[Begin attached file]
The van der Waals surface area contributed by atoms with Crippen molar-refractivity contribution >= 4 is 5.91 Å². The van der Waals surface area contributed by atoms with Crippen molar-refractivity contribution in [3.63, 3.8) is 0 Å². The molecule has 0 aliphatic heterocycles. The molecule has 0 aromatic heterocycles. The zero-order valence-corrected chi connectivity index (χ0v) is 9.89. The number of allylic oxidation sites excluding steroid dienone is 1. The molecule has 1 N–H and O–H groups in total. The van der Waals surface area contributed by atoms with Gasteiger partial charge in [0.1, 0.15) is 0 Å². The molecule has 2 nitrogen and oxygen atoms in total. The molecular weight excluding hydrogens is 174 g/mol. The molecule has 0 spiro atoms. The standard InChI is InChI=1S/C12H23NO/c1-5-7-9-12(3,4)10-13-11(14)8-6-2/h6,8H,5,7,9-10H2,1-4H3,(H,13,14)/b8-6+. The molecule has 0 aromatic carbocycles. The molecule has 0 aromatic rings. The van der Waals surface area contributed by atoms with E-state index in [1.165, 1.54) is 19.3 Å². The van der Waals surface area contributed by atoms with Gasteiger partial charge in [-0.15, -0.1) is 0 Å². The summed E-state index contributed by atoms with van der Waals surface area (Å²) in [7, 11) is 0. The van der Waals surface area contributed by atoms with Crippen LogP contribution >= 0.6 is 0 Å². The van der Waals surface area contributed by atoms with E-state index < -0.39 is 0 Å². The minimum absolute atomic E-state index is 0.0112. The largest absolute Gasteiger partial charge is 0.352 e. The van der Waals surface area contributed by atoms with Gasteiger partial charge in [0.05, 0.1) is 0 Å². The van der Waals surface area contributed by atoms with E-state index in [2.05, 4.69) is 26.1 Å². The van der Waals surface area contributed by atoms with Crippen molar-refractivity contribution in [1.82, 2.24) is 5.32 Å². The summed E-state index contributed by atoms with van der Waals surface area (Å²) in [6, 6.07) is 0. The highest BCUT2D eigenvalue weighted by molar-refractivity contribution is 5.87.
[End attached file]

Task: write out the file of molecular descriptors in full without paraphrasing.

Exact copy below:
The van der Waals surface area contributed by atoms with Crippen molar-refractivity contribution >= 4 is 5.91 Å². The van der Waals surface area contributed by atoms with Crippen molar-refractivity contribution in [3.63, 3.8) is 0 Å². The molecule has 0 aliphatic heterocycles. The molecule has 0 aromatic heterocycles. The zero-order valence-corrected chi connectivity index (χ0v) is 9.89. The number of allylic oxidation sites excluding steroid dienone is 1. The molecule has 1 N–H and O–H groups in total. The van der Waals surface area contributed by atoms with Gasteiger partial charge in [0.1, 0.15) is 0 Å². The molecule has 2 nitrogen and oxygen atoms in total. The molecular weight excluding hydrogens is 174 g/mol. The molecule has 0 spiro atoms. The standard InChI is InChI=1S/C12H23NO/c1-5-7-9-12(3,4)10-13-11(14)8-6-2/h6,8H,5,7,9-10H2,1-4H3,(H,13,14)/b8-6+. The molecule has 0 aromatic carbocycles. The molecule has 0 aromatic rings. The van der Waals surface area contributed by atoms with E-state index in [1.165, 1.54) is 19.3 Å². The van der Waals surface area contributed by atoms with Gasteiger partial charge in [-0.15, -0.1) is 0 Å². The summed E-state index contributed by atoms with van der Waals surface area (Å²) in [7, 11) is 0. The van der Waals surface area contributed by atoms with Crippen LogP contribution >= 0.6 is 0 Å². The van der Waals surface area contributed by atoms with E-state index < -0.39 is 0 Å². The minimum absolute atomic E-state index is 0.0112. The largest absolute Gasteiger partial charge is 0.352 e. The van der Waals surface area contributed by atoms with Gasteiger partial charge in [0.05, 0.1) is 0 Å². The van der Waals surface area contributed by atoms with E-state index in [2.05, 4.69) is 26.1 Å². The van der Waals surface area contributed by atoms with Crippen molar-refractivity contribution in [1.82, 2.24) is 5.32 Å². The summed E-state index contributed by atoms with van der Waals surface area (Å²) in [6, 6.07) is 0. The highest BCUT2D eigenvalue weighted by molar-refractivity contribution is 5.87.